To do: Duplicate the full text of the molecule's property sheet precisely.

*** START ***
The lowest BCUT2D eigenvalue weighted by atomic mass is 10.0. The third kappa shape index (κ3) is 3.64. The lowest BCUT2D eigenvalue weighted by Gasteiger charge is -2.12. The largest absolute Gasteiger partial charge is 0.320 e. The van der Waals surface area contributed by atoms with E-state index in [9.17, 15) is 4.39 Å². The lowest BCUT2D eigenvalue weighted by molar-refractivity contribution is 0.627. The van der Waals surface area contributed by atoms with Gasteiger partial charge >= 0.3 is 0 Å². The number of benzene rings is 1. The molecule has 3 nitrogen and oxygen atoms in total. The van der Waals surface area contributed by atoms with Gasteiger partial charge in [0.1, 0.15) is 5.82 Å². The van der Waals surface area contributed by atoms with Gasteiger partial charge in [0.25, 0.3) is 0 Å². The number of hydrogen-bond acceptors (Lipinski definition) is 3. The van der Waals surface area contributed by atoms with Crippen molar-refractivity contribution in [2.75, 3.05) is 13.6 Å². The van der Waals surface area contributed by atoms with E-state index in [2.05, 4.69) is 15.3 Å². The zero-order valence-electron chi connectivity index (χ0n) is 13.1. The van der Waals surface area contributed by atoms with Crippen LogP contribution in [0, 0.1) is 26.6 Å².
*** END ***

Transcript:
The lowest BCUT2D eigenvalue weighted by atomic mass is 10.0. The third kappa shape index (κ3) is 3.64. The lowest BCUT2D eigenvalue weighted by Gasteiger charge is -2.12. The largest absolute Gasteiger partial charge is 0.320 e. The van der Waals surface area contributed by atoms with E-state index in [9.17, 15) is 4.39 Å². The lowest BCUT2D eigenvalue weighted by molar-refractivity contribution is 0.627. The van der Waals surface area contributed by atoms with Gasteiger partial charge >= 0.3 is 0 Å². The number of benzene rings is 1. The molecule has 3 nitrogen and oxygen atoms in total. The van der Waals surface area contributed by atoms with Gasteiger partial charge in [0.1, 0.15) is 5.82 Å². The van der Waals surface area contributed by atoms with Gasteiger partial charge in [0.25, 0.3) is 0 Å². The number of hydrogen-bond acceptors (Lipinski definition) is 3. The van der Waals surface area contributed by atoms with Crippen molar-refractivity contribution in [2.75, 3.05) is 13.6 Å². The van der Waals surface area contributed by atoms with E-state index in [2.05, 4.69) is 15.3 Å². The zero-order valence-electron chi connectivity index (χ0n) is 13.1. The van der Waals surface area contributed by atoms with Crippen LogP contribution in [0, 0.1) is 26.6 Å².